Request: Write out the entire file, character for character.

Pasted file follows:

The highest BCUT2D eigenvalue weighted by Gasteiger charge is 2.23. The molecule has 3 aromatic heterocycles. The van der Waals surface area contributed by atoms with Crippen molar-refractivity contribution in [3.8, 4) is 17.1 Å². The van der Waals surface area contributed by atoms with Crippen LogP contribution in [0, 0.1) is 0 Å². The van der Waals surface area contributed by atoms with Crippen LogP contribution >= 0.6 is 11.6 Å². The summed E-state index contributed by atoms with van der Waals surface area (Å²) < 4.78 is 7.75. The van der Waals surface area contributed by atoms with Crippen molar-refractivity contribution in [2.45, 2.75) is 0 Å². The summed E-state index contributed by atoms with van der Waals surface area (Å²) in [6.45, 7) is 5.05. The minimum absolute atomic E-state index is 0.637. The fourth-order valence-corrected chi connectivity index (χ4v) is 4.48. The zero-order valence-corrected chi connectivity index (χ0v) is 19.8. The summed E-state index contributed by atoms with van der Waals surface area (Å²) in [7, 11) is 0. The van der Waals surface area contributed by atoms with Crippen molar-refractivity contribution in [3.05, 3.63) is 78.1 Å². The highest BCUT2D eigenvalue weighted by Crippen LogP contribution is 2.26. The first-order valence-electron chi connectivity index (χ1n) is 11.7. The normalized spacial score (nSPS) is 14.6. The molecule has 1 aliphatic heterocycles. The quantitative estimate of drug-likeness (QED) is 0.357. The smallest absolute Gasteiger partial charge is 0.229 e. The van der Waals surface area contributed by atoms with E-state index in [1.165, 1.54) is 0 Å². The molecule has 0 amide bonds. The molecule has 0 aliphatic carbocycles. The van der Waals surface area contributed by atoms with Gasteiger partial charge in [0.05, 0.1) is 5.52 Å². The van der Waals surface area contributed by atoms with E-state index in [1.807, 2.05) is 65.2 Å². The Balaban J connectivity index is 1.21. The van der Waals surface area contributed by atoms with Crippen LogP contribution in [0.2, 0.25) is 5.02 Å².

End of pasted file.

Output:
The highest BCUT2D eigenvalue weighted by Gasteiger charge is 2.23. The molecule has 3 aromatic heterocycles. The van der Waals surface area contributed by atoms with Crippen molar-refractivity contribution in [3.8, 4) is 17.1 Å². The van der Waals surface area contributed by atoms with Crippen LogP contribution in [0, 0.1) is 0 Å². The van der Waals surface area contributed by atoms with Crippen LogP contribution >= 0.6 is 11.6 Å². The summed E-state index contributed by atoms with van der Waals surface area (Å²) < 4.78 is 7.75. The van der Waals surface area contributed by atoms with Crippen molar-refractivity contribution in [2.45, 2.75) is 0 Å². The summed E-state index contributed by atoms with van der Waals surface area (Å²) in [6.45, 7) is 5.05. The minimum absolute atomic E-state index is 0.637. The fourth-order valence-corrected chi connectivity index (χ4v) is 4.48. The zero-order valence-corrected chi connectivity index (χ0v) is 19.8. The summed E-state index contributed by atoms with van der Waals surface area (Å²) in [7, 11) is 0. The van der Waals surface area contributed by atoms with Crippen molar-refractivity contribution in [3.05, 3.63) is 78.1 Å². The highest BCUT2D eigenvalue weighted by Crippen LogP contribution is 2.26. The first-order valence-electron chi connectivity index (χ1n) is 11.7. The normalized spacial score (nSPS) is 14.6. The molecule has 1 aliphatic heterocycles. The quantitative estimate of drug-likeness (QED) is 0.357. The smallest absolute Gasteiger partial charge is 0.229 e. The van der Waals surface area contributed by atoms with E-state index in [1.165, 1.54) is 0 Å². The molecule has 0 amide bonds. The molecule has 0 aliphatic carbocycles. The van der Waals surface area contributed by atoms with Gasteiger partial charge in [0.05, 0.1) is 5.52 Å². The van der Waals surface area contributed by atoms with E-state index in [1.807, 2.05) is 65.2 Å². The Balaban J connectivity index is 1.21. The van der Waals surface area contributed by atoms with Crippen LogP contribution in [0.2, 0.25) is 5.02 Å².